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Thinking About New Models for Search

By - July 31, 2009

Yesterday I spent an illuminating hour with the folks behind Wowd, a still-private-beta search upstart that is taking a new approach to, well, just about everything in search as we traditionally understand it.

In a odd coincidence, this morning Venturebeat published a thoughtful piece on how search might shift when more data, in particular social data, is added to the mix.

I point these two links out as a marker of sorts, I’ve got a much longer piece brewing in me about Wowd’s approach to search, and how the Big Guys might respond should an upstart like Wowd get traction. More on that soon. Meanwhile, the Wowd guys posted on Tim and my Websquared paper here.

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5 thoughts on “Thinking About New Models for Search

  1. nebulabug says:

    This is definitely interesting and challenging. Social networking sites (except twitter) are not opening up. So search engines doesn’t have access to social graph or behavioral data. Twitter data can be right away be used by search engines. For example, i have written a small tool for myself to find out latest news on iphone apps. ( http://www.appsd.com/twitter/ ) For this i crawl twitter every 5 minutes and collects all links posted by users and rank these links based on number of tweets. This itself i find very useful. All the top articles are really interesting. Number of tweets are a kind of rank and it could be one signal for ranking.

  2. The WOWD demo looks interesting but they’re just repackaging old concepts under a new interface. Popularity, freshness, and history with in-results drill-down have all been tried in various ways. The old Open Text search engine took on some of those concepts, as did Northern Light.

    I think the next step in Web content development will borrow something from trends analysis. People will be looking for (probably already are looking for) derivative value and methods for distilling useful and interesting information from a huge glut of user activity.

    I don’t mean for advertising analysis, but rather for showing visitors content creation. Think of every aspect of a Web page as a dynamic poll. You create the news when you visit the page and click on a widget (15% of all visitors like this widget!).

    We could say we’ll conceptualize our conversations by expressing ourselves more abstractly.

    Imagine trying to build a search engine for that.

    But as more sites try to engage users through easy, simple content contribution words will become less important and aggregation will become more important.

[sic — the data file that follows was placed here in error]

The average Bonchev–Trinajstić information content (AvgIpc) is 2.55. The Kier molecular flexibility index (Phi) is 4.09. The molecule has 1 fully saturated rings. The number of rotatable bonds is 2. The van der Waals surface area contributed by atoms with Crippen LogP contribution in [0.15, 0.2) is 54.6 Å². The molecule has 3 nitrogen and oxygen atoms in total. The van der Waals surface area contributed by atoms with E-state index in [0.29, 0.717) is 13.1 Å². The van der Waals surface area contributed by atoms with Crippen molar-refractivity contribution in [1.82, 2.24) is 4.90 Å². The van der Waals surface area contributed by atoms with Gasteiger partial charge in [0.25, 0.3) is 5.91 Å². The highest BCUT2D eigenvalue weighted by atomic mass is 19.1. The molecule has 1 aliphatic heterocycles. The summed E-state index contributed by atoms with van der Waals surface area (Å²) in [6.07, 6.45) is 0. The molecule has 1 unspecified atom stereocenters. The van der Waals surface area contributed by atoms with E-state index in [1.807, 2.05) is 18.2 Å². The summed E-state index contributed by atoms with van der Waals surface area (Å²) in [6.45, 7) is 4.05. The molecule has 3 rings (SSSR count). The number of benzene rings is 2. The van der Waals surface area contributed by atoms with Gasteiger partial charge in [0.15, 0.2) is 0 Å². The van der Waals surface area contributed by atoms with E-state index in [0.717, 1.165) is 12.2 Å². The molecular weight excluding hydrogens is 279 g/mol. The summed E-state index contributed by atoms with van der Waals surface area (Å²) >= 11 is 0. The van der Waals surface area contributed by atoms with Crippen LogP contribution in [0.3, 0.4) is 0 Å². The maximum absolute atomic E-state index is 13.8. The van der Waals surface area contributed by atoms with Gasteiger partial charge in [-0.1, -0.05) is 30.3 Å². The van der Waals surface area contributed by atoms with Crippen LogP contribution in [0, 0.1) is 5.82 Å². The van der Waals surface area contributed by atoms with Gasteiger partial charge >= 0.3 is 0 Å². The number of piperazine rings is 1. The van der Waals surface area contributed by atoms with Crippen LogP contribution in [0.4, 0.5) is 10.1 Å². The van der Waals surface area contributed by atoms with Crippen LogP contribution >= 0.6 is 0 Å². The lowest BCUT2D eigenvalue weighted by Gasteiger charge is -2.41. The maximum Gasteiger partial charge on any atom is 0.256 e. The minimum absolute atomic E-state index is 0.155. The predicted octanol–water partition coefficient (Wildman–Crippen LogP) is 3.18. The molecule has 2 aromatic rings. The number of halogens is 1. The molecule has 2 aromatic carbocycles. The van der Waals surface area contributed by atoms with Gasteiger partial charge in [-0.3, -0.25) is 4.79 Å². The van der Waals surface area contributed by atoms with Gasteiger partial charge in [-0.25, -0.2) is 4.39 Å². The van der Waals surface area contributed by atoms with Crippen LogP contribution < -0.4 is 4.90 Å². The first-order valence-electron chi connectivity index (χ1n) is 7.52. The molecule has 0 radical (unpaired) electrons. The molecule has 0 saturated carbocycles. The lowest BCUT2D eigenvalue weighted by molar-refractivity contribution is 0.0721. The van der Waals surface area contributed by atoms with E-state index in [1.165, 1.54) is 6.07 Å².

Then the science fiction writers will get out their pens and their voice recorders and start debating which is more important: the social gestalt or the preservation of individual expression.

    It would be cheap to say there is room for both on the Web. Of course there is. But the Internet is not the Web. The Internet is all of us working together to share information of all kinds. I suspect a lot of people will take the easy path more often than not.

  3. Wolf Garbe says:

    You might be also interested in FAROO’s attempt to utilize the collective power of the crowd by Peer-to-peer Search and Real-time Social Discovery: http://blog.faroo.com/?p=181

  4. Burton R. Floyd, Jr says:

    John,
    In thinking about new models for search (local) consider this one(beta):

    Provide extremely local data WITHOUT entering GPS,zip code,city-state, bookmarks,clicking a menu or map,or nearest cell tower approach.

    Using a proprietary data base of new address codes for a search entry, that are geographically identifiable, easy to apply, and return a single answer- that micro community you are searching for on a single mini-portal that links to anything else- social, weather, news, business, etc.

    Most important are the formatting of the unique terms that after you read 14 words of instruction,you can use them anywhere you want( without looking up a single term)keeping things simple and on site and not at the mercy of the search engines to find the answer.It may be simple, but it works.

  5. You are right, Michael, a lot of people choose the take the easy path, that is why we chose to categorize the results on surchur and not just display them in random order.

    I am looking forward to see wowd in action but until then I recommend you to use our real time search engine.

    Monika Lorincz
    http://surchur.com

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